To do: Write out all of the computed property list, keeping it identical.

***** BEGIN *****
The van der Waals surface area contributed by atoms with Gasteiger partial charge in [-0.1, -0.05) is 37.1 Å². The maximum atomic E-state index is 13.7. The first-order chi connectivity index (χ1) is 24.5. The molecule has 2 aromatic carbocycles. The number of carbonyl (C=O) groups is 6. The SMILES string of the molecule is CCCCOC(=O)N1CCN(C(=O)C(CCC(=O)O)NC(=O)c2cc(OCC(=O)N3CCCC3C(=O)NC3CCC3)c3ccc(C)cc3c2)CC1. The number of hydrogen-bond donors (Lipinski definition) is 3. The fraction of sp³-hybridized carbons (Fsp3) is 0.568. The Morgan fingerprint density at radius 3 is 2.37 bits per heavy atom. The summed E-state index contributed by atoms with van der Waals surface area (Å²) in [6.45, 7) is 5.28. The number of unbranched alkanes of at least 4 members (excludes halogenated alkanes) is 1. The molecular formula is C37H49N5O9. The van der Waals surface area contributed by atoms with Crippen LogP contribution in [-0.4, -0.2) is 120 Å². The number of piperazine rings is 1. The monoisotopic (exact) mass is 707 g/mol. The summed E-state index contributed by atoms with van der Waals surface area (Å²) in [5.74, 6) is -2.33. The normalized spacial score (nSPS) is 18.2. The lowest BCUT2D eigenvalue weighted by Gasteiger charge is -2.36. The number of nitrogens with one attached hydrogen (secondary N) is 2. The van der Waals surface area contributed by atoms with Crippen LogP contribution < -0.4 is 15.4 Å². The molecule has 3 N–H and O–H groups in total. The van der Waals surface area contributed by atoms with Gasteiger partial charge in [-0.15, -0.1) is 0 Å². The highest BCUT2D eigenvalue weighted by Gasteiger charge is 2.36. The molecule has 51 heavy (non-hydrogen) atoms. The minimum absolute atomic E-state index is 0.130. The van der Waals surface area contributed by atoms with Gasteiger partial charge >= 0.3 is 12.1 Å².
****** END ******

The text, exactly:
The van der Waals surface area contributed by atoms with Gasteiger partial charge in [-0.1, -0.05) is 37.1 Å². The maximum atomic E-state index is 13.7. The first-order chi connectivity index (χ1) is 24.5. The molecule has 2 aromatic carbocycles. The number of carbonyl (C=O) groups is 6. The SMILES string of the molecule is CCCCOC(=O)N1CCN(C(=O)C(CCC(=O)O)NC(=O)c2cc(OCC(=O)N3CCCC3C(=O)NC3CCC3)c3ccc(C)cc3c2)CC1. The number of hydrogen-bond donors (Lipinski definition) is 3. The fraction of sp³-hybridized carbons (Fsp3) is 0.568. The Morgan fingerprint density at radius 3 is 2.37 bits per heavy atom. The summed E-state index contributed by atoms with van der Waals surface area (Å²) in [6.45, 7) is 5.28. The number of unbranched alkanes of at least 4 members (excludes halogenated alkanes) is 1. The molecular formula is C37H49N5O9. The van der Waals surface area contributed by atoms with Crippen LogP contribution in [-0.4, -0.2) is 120 Å². The number of piperazine rings is 1. The monoisotopic (exact) mass is 707 g/mol. The summed E-state index contributed by atoms with van der Waals surface area (Å²) in [5.74, 6) is -2.33. The normalized spacial score (nSPS) is 18.2. The lowest BCUT2D eigenvalue weighted by Gasteiger charge is -2.36. The number of nitrogens with one attached hydrogen (secondary N) is 2. The van der Waals surface area contributed by atoms with Crippen LogP contribution < -0.4 is 15.4 Å². The molecule has 3 N–H and O–H groups in total. The van der Waals surface area contributed by atoms with Gasteiger partial charge in [-0.15, -0.1) is 0 Å². The highest BCUT2D eigenvalue weighted by Gasteiger charge is 2.36. The molecule has 51 heavy (non-hydrogen) atoms. The minimum absolute atomic E-state index is 0.130. The van der Waals surface area contributed by atoms with Gasteiger partial charge >= 0.3 is 12.1 Å².